As Falvey recognizes that mobile devices are becoming an ever greater percentage of its user base, the Library is dedicated to providing the best service possible to this market. As such, the Library will continue to develop applications and services for the mobile community, and work towards improving the mobile user experience.

For more information, or to offer comments or suggestions, please feel free to contact the library technical team at libtech@villanova.edu.


To Hell and Back: the Library Hosts Marathon Reading of Dante’s Inferno

This Tuesday, Feb. 12, the Villanova University community will gather for a marathon reading of Dante’s Inferno. Students, faculty, and staff are all invited to Falvey Memorial Library to read a Canto from this classic Italian text. As the first part of Dante’s epic Divine Comedy, Inferno provides an allegorical journey of Dante Alighieri himself, as a pilgrim, traveling through the nine circles of hell. The reading will begin at 10 a.m. in the library first floor lounge, and refreshments will be served throughout the day. Participants are welcome to read in either English or Italian, and costumes are encouraged.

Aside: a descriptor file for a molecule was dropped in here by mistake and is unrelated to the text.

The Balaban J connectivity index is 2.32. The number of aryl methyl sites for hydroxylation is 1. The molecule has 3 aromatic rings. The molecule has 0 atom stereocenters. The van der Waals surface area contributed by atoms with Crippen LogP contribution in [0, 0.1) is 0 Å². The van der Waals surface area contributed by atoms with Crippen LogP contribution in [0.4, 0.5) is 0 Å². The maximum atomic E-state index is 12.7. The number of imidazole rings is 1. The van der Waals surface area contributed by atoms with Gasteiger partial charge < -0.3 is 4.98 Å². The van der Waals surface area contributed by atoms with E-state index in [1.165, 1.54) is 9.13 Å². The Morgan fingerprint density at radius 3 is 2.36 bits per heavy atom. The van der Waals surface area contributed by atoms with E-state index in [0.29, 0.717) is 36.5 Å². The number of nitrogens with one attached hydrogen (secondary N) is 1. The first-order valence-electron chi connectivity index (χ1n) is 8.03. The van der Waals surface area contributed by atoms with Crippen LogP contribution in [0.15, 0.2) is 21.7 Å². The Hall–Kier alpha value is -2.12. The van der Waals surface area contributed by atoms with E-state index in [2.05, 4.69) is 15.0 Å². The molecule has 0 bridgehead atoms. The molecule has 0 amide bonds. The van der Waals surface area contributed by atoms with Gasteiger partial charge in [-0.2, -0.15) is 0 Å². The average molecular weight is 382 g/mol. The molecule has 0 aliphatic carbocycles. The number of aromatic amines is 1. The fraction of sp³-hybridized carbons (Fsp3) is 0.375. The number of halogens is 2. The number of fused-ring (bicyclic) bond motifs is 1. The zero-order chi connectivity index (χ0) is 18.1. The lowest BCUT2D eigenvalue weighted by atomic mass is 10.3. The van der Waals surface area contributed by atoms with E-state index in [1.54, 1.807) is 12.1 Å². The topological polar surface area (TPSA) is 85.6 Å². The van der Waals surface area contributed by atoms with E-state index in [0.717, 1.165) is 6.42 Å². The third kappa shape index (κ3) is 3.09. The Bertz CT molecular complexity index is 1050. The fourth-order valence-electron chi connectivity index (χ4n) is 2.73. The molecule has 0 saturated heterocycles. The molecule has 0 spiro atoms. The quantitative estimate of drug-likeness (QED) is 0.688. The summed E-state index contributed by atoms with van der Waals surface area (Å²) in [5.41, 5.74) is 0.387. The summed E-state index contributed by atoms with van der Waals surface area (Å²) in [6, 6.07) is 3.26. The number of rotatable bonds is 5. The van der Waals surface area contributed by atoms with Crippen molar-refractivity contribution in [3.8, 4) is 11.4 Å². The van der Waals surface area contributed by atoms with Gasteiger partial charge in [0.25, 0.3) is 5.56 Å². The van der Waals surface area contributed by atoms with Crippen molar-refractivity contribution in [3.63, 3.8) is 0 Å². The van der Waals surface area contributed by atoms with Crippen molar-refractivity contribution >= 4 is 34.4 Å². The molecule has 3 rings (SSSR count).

Continuing the Villanova University community-marathon-reading tradition, this year’s event focuses on all things Italian. Sponsored by the Italian Club, the Department of Romance Languages and Literatures, the Villanova Center for Liberal Education (VCLE), the Office for Mission and Ministry, the Department of Humanities, the Classical Studies program and the Library, the marathon reading is the brainchild of Romance Languages Assistant Professor Diane Biunno, PhD, and Special Collections and Digital Library Coordinator Michael Foight.

The “l’avventura Dantesca” is sure to be divertente!

Asked what relevance a fourteenth-century work like the Divine Comedy has for 21st century readers, Foight pointed out the prolific use of Dante’s allegories and imagery in modern, adaptive works, and Dante’s stylistic device of casting himself in his own poem, a trope often seen in contemporary literature.

The event coincides with an online exhibit of Dante materials from Falvey Special Collections prepared by Dr. Biunno, billed as an “illustrated adventure” through the epic, with scans of etchings and prints by Dore, Botticelli and others. This fascinating exhibit is live now on the library’s website, and provides several unique visualizations of Dante’s masterpiece, including images from Inferno. Dr. Biunno served as a Digital Library intern this summer and is currently enrolled in Drexel University’s Master of Science in Library and Information Science program. She teaches Italian courses here at Villanova University. On Tuesday’s reading, her students will read a portion of the Cantos in Italian.